Take a look at Donald Trump and Ben Carson in the Republican Presidential Primary. Why have they done so incredibly well? Because their supporters not only liked their ideas, but really felt they were being candid candidates, honest human beings. And that, unfortunately, is shocking. All the political pundits have been losing their minds, at a complete loss that honesty and authenticity could actually lead to someone being successful and well received. Why are they so shocked? Because they’re used to everybody being fake, obsessing over the poll numbers, and telling and showing the public whatever they want to hear and see to get what they want from us.
We really have become a jaded society, haven’t we?
But God’s character is pure, uncompromising truthfulness.
Surely you’ve heard what Jesus said of himself.
“I am the Way, the Truth, and the Life. No man comes to the Father except through me.”
In case you hadn’t noticed, lies and truths are opposites. Isn’t it telling that Jesus is, among other things, “the Truth”?
Consider also what John says elsewhere in the New Testament:
“This is the message we have heard from him and proclaim to you, that God is light, and in him is no darkness at all. If we say we have fellowship with him while we walk in darkness, we lie and do not practice the truth. But if we walk in the light, as he is in the light, we have fellowship with one another, and the blood of Jesus his Son cleanses us from all sin.”
God says lying is a sin, and he hates falsehood.
Given that telling the truth is so intrinsically linked to God’s unchanging, immutable character, it should come as no surprise to us that he instructs us on honesty and integrity.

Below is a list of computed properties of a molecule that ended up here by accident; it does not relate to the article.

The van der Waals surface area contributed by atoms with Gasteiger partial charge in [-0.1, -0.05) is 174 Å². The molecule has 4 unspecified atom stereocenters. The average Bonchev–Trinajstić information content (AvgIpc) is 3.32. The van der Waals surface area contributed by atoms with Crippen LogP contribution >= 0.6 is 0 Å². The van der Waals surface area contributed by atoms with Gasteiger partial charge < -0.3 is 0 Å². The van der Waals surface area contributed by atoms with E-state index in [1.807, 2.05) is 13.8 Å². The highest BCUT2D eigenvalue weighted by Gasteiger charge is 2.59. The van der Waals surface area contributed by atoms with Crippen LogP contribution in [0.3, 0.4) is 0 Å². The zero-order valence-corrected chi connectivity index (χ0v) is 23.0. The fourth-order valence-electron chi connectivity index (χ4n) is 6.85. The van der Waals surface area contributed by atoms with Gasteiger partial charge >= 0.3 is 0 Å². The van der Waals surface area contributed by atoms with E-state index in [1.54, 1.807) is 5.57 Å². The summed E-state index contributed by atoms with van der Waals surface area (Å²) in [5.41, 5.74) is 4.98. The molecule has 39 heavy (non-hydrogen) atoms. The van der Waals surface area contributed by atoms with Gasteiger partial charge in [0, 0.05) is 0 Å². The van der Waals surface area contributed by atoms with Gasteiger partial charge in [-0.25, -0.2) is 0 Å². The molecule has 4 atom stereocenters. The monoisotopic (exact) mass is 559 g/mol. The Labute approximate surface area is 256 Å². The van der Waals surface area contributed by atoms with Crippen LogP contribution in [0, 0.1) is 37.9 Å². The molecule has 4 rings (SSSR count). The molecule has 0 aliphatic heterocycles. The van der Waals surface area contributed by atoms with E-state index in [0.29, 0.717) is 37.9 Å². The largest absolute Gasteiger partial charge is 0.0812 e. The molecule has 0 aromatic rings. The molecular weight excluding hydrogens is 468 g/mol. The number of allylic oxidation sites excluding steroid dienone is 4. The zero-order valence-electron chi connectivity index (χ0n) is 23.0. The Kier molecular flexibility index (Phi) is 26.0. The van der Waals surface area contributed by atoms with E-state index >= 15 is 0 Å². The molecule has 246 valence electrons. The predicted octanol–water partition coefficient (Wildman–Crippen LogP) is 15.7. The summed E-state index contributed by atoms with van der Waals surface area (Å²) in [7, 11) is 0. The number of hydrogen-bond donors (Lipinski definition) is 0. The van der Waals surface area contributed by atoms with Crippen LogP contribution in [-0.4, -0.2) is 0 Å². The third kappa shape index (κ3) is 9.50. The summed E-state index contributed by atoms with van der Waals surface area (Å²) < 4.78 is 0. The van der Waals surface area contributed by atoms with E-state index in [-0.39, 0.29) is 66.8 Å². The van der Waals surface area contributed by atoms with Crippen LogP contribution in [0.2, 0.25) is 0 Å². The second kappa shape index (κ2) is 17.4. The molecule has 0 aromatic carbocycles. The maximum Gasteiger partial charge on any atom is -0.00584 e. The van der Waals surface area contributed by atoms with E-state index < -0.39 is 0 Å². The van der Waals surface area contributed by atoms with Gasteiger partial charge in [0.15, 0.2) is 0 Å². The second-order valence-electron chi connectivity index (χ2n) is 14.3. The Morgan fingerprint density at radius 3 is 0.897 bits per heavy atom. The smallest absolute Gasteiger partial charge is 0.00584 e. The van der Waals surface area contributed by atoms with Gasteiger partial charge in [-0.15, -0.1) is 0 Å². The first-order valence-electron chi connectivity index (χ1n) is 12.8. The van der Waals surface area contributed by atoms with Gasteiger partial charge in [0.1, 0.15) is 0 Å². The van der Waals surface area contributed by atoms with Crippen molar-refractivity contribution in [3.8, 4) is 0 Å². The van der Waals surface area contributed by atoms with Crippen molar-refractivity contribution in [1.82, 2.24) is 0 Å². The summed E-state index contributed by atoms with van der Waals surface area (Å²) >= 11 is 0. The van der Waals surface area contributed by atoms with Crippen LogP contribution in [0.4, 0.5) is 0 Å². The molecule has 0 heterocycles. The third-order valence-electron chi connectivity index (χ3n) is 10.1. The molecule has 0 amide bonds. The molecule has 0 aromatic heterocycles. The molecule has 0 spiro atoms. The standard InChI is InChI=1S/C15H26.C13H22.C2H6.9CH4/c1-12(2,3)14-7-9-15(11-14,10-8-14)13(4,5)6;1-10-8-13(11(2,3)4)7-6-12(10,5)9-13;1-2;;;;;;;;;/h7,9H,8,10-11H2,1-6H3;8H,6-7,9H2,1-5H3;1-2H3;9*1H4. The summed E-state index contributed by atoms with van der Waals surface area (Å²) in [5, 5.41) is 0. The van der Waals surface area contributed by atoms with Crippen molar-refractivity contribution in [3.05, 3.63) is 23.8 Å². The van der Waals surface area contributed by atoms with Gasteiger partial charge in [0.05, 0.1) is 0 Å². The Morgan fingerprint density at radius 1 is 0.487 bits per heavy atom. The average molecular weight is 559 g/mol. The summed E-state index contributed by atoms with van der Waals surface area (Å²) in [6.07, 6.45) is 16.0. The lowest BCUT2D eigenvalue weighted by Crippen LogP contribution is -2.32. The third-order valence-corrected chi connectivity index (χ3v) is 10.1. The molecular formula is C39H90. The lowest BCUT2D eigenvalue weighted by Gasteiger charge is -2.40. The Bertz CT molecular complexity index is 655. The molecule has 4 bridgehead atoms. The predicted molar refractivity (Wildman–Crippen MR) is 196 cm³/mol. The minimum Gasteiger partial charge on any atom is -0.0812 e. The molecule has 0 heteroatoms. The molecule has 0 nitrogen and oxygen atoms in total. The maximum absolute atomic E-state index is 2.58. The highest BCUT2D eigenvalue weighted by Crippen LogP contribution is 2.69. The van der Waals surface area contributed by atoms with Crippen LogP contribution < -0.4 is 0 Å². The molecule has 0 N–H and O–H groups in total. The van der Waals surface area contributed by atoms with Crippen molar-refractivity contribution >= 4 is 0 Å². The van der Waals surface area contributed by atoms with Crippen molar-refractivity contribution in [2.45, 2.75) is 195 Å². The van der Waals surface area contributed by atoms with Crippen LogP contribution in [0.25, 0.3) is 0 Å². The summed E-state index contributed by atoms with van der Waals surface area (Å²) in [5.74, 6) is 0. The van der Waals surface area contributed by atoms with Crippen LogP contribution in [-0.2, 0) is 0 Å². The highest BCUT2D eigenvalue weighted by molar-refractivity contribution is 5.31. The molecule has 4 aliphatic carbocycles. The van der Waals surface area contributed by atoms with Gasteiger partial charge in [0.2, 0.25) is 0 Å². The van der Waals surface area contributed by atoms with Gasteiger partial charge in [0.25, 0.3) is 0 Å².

Consider just two of the many examples in the Old Testament where God makes clear what he thinks about lying and deceit, honesty and integrity.
“Lying lips are an abomination to Yahweh,
but those who act faithfully are his delight.”
“You shall not steal; you shall not deal falsely; you shall not lie to one another. You shall not swear by my name falsely, and so profane the name of your God: I am Yahweh.”
Isn’t it curious how deceit and theft are placed right beside one another? Just consider why it is lies are usually told: to get out of trouble for a wrong we’ve done, and to thereby avoid just penalties for our misdeeds; or to receive a reward which we do not deserve, and to get a thing which our actions – past, present, or future – don’t merit.
In other words, lying and deception are a sort of theft. By deceit we take things which don’t belong to us, and possibly cause penalties to fall on others who don’t deserve them because we’ve refused to be dependable and reliable and accept responsibility for our actions and inactions.
Truth and Lies and Chicken Thighs
It may have been unintentional and accidental. I could be making a big deal out of nothing. What, after all, is $20 in garbage chicken between a large, incredibly wealthy international chain of stores and little old me? It’s not the end of the world, and I’m not going to get all bent out of shape because, ultimately, what would that really accomplish anyway?
I would, however, encourage you to embrace truthfulness in your own personal life. Remember the command of Jesus – “Do unto others as you would have them do unto you” – and cultivate a reputation for trustworthiness.
“A good name is to be chosen rather than great riches,
and favor is better than silver or gold.”
At the end of the day, what is my recourse for the wasted chicken that went bad before it’s time? Well, quite simply, my wife and I have decided to not buy that brand of chicken anymore. Yay for capitalism and the free market!
The more trustworthy label is going to get more of our business in the future, the honest candidate for political office is going to get my vote. The car company or poultry reseller I can’t trust isn’t going to get my business because they’ve tarnished their name and compromised their integrity. The politician who makes a habit of lying isn’t going to get my vote, nor are his supporters and allies. Once they’ve misled me once, I can’t be sure anything they tell me is trustworthy.
“Unequal weights and unequal measures
are both alike an abomination to Yahweh.”
“Behold, I am sending you out as sheep in the midst of wolves, so be wise as serpents and innocent as doves.”